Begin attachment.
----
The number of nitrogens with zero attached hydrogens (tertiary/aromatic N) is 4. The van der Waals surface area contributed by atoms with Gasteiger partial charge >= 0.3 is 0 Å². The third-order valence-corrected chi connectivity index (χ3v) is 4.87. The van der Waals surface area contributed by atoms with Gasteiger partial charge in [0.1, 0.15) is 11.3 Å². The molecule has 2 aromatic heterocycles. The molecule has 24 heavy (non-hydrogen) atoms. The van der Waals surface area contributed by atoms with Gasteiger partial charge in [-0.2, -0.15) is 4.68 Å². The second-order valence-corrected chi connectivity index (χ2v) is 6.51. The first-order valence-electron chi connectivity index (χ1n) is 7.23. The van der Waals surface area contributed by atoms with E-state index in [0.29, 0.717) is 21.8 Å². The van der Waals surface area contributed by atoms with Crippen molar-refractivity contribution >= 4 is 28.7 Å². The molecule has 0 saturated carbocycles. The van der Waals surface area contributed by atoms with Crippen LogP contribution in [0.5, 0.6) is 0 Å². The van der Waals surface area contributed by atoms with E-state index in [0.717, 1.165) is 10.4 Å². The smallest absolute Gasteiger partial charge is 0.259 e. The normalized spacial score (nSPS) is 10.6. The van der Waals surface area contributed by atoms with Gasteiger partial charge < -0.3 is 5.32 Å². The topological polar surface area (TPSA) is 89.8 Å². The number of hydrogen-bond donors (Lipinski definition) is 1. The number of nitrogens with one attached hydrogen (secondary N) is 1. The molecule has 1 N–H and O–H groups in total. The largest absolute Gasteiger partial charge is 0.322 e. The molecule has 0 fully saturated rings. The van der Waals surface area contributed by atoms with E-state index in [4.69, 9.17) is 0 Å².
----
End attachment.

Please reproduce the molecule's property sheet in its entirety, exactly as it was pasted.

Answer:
The number of nitrogens with zero attached hydrogens (tertiary/aromatic N) is 4. The van der Waals surface area contributed by atoms with Gasteiger partial charge >= 0.3 is 0 Å². The third-order valence-corrected chi connectivity index (χ3v) is 4.87. The van der Waals surface area contributed by atoms with Gasteiger partial charge in [0.1, 0.15) is 11.3 Å². The molecule has 2 aromatic heterocycles. The molecule has 24 heavy (non-hydrogen) atoms. The van der Waals surface area contributed by atoms with Gasteiger partial charge in [-0.2, -0.15) is 4.68 Å². The second-order valence-corrected chi connectivity index (χ2v) is 6.51. The first-order valence-electron chi connectivity index (χ1n) is 7.23. The van der Waals surface area contributed by atoms with E-state index in [0.29, 0.717) is 21.8 Å². The van der Waals surface area contributed by atoms with Crippen molar-refractivity contribution >= 4 is 28.7 Å². The molecule has 0 saturated carbocycles. The van der Waals surface area contributed by atoms with Crippen LogP contribution in [0.5, 0.6) is 0 Å². The van der Waals surface area contributed by atoms with E-state index in [0.717, 1.165) is 10.4 Å². The smallest absolute Gasteiger partial charge is 0.259 e. The normalized spacial score (nSPS) is 10.6. The van der Waals surface area contributed by atoms with Gasteiger partial charge < -0.3 is 5.32 Å². The topological polar surface area (TPSA) is 89.8 Å². The number of hydrogen-bond donors (Lipinski definition) is 1. The number of nitrogens with one attached hydrogen (secondary N) is 1. The molecule has 1 N–H and O–H groups in total. The largest absolute Gasteiger partial charge is 0.322 e. The molecule has 0 fully saturated rings. The van der Waals surface area contributed by atoms with E-state index in [4.69, 9.17) is 0 Å².